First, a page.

The World Health Organization (WHO) has stepped in amid the rise of Zika virus cases across the world. The virus has spread widely, with scientists saying that it could infect four million people by the year's end because a vaccine is 10 years away.

On Thursday, WHO announced that it will hold an International Health Regulations Emergency Committee on Monday, Feb. 1. The meeting, which will be held in Geneva, Switzerland, aims to determine if the outbreak can be considered a public health emergency.

The organzation's move to convene a meeting signifies how great of a problem Zika has grown.

"The level of alarm is extremely high," says WHO director general Dr. Margaret Chan

The disease, which the WHO described as "spreading explosively," had its first case in Brazil in May 2015. Since then, the virus has been transmitted all over the country and in 22 other nations within the region.

Zika virus is associated with birth defects such as microcephaly or abnormally small heads of newborns. Experts have also talked about how the virus is related to a rare but severe paralysis disorder called Guillain-Barré syndrome (GBS).

Although a causal relationship between Zika and neurological disorders has not yet been confirmed, experts are strongly suspecting a link.

With all the seemingly grave effects of Zika, Chan worries that there is still no vaccine or specific diagnostic test developed for the disease.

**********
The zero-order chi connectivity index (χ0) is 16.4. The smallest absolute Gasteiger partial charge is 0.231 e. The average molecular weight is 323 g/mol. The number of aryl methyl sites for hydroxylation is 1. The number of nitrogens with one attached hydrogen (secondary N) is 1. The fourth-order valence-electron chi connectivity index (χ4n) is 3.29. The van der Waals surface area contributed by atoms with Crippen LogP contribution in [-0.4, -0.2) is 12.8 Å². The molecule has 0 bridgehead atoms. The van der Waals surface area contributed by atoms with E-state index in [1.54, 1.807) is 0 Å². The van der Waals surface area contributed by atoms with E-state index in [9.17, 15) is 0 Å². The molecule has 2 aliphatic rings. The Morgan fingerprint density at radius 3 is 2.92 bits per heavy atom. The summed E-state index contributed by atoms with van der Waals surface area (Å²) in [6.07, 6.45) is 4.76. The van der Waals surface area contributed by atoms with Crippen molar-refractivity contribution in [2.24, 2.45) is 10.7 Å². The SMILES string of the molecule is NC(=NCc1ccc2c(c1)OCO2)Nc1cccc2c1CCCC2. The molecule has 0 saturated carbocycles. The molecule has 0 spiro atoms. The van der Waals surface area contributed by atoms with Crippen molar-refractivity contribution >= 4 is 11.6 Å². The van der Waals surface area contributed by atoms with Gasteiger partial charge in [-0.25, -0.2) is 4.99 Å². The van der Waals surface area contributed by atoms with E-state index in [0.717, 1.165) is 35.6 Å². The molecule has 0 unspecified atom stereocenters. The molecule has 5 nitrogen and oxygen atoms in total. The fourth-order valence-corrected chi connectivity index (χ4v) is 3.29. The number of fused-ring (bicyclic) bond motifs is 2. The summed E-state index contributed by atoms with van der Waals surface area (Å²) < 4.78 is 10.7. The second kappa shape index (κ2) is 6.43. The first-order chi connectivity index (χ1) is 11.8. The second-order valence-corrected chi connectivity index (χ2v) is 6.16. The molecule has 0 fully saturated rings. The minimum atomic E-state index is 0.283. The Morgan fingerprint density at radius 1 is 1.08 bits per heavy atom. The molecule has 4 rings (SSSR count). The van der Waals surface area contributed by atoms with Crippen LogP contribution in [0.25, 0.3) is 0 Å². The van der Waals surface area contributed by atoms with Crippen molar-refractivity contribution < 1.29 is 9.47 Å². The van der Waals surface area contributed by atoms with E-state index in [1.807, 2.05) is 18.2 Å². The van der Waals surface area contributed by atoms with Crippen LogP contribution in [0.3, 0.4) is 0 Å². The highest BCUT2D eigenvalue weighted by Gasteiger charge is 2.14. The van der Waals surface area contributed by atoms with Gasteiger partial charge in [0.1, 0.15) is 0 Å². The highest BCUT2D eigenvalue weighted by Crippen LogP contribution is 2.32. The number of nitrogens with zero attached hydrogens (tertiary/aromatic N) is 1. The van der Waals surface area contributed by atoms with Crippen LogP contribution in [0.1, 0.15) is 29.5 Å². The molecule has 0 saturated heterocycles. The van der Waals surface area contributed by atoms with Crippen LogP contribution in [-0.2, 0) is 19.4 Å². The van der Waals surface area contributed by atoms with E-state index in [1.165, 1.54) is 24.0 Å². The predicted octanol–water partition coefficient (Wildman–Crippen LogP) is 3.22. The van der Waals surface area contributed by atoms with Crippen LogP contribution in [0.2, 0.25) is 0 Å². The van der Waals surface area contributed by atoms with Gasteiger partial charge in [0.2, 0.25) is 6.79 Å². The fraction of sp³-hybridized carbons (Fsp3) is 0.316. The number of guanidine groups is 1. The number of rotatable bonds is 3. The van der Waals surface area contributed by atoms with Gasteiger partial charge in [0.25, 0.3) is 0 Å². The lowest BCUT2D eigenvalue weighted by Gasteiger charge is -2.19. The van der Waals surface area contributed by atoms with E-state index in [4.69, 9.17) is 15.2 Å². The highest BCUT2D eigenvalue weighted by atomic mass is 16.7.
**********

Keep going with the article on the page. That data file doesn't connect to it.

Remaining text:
Patients with Zika virus usually do not exhibit serious signs and symptoms. The disease typically causes mild fever, rash and muscle pains. Deaths are also rare.

Due to the self-limiting nature of the disease, researchers did not find utmost relevance to developing countermeasures. However, with the recent fetal complications and global dilemma, experts now deem vaccine development as urgent. They also think that determining individuals with the most risk of GBS could bring rise to specific antiviral therapies.

WHO says it is already working on it.

"WHO will also prioritize the development of vaccines and new tools to control mosquito populations, as well as improving diagnostic tests," the WHO statement reads.

National Institute of Allergy and Infectious Diseases director Dr. Anthony S. Fauci says his office is now on the early stages of vaccine development and diagnostics improvement. However, he admits that it may be impossible to come up with a vaccine this year or in the near future.

Daniel Lucey and Lawrence Gostin from Georgetown University agreed on the dire availability of the vaccine in the coming years. "A safe and effective Zika virus vaccine is probably 3 to 10 years away even with accelerated research," they write in a viewpoint piece published in JAMA.

Zika virus is caused by Aedes Aegypti mosquitoes, which also carry dengue fever. The first vaccine against dengue has been approved in the Philippines, Brazil and Mexico in 2015.

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